Nationalist ‘Project Unclear’ provides no remedies that business can stomach
When the late, great Groucho Marx once famously quipped, “Politics is the art of looking for trouble, finding it everywhere, diagnosing it incorrectly and applying the wrong remedies”, he could easily have been describing the attitude of SNP and Green ministers embarking on yet another tedious campaign to break up the United Kingdom.
This week that campaign launched in earnest with the publication of a lengthy treatise detailing why the Scottish Government thinks that every piece of trouble that Scotland faces is the UK’s fault. Unsurprisingly the catch-all remedy for them, as far as Scottish ministers are concerned, is to turn our back on the Union altogether.
Their hope seems to be that if we do that, then we’ll be able to look at the things other countries do that the SNP likes and adopt the same practices here. Not enough economic growth? Copy the Germans. Tired of inequality? Maybe be more like the French. Want better paid workers? Easy, go Dutch or better still, Danish. In this way, policy success for the SNP/Green coalition has become like an all-you-can-eat buffet of ideas: appetising in theory but dangerous to your health if over-indulged. Still, with the only price of admission being a quick referendum win for the nationalists next year, what’s the harm?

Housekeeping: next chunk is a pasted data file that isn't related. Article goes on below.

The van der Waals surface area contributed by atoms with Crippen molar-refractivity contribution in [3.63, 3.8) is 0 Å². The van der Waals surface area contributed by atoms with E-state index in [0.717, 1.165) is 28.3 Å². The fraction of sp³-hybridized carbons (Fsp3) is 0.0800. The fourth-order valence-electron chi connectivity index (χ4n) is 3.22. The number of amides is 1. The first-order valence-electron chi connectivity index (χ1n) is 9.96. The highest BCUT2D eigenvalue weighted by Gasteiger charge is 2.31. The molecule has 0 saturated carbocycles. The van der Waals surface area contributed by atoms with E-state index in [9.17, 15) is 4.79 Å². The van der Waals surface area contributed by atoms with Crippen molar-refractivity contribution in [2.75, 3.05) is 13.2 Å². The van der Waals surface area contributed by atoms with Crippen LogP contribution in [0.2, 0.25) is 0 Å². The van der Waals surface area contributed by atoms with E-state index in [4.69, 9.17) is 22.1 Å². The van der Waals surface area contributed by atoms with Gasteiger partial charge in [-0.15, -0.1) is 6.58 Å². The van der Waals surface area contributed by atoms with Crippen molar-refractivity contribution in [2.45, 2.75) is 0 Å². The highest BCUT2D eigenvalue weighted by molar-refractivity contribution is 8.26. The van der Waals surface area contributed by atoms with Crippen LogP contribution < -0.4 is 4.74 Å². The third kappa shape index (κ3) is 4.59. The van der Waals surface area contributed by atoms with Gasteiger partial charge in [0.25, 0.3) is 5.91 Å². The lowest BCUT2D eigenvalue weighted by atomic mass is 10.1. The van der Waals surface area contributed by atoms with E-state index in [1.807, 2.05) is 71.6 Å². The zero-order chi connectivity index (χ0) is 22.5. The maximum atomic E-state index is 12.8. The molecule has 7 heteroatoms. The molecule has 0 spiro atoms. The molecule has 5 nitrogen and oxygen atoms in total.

The answer is plenty. For starters, the government’s paper is merely a cherry-picked distraction from the most obvious question. Why, following 15 years of SNP government, is Scotland not wealthier, happier and fairer? Under devolution we have the necessary powers to raise tax, make the NHS work for patients, improve educational attainment for children and sort out our transport links. Yet instead, all of these essential services, which the SNP have the responsibility to run sustainably, are in a crisis or decline.
That decline will only accelerate if the Scottish Government proceeds to cut businesses off from their main market outside Scotland. And let’s be clear, now that the First Minister has finally admitted that there would indeed have to be a hard border between Scotland and the rest of the UK in the event of ‘Scexit’, this is what companies would face.
We do 60 per cent of our trade with the rest of the UK, much more than the business we conduct with the rest of the world combined. A hard border with England would require tariffs, regulatory controls, hold-ups for transport and bureaucracy, devastating businesses used to the frictionless status quo. The knock-on effect would be less trade done, less tax for Scotland’s public purse and therefore less money to spend on reversing public service decline.
The usual refrain from Nicola Sturgeon is simply to criticise Boris Johnson for the crisis over the Irish border and then argue that Scotland will be better off back in the EU. Yet she must realise that a border with England would be many times worse and that even increased trade with Europe won’t make up the shortfall. And if Scotland did decide to apply to get back into the EU’s single market, we still don’t know how many years this might take.
We belong to the most successful single market in the world. Empty pledges and platitudes from our First Minister are no basis for breaking up a 315-year-old union. Nor is blaming Boris Johnson for holding parties in No.10 a good reason for breaking up the UK.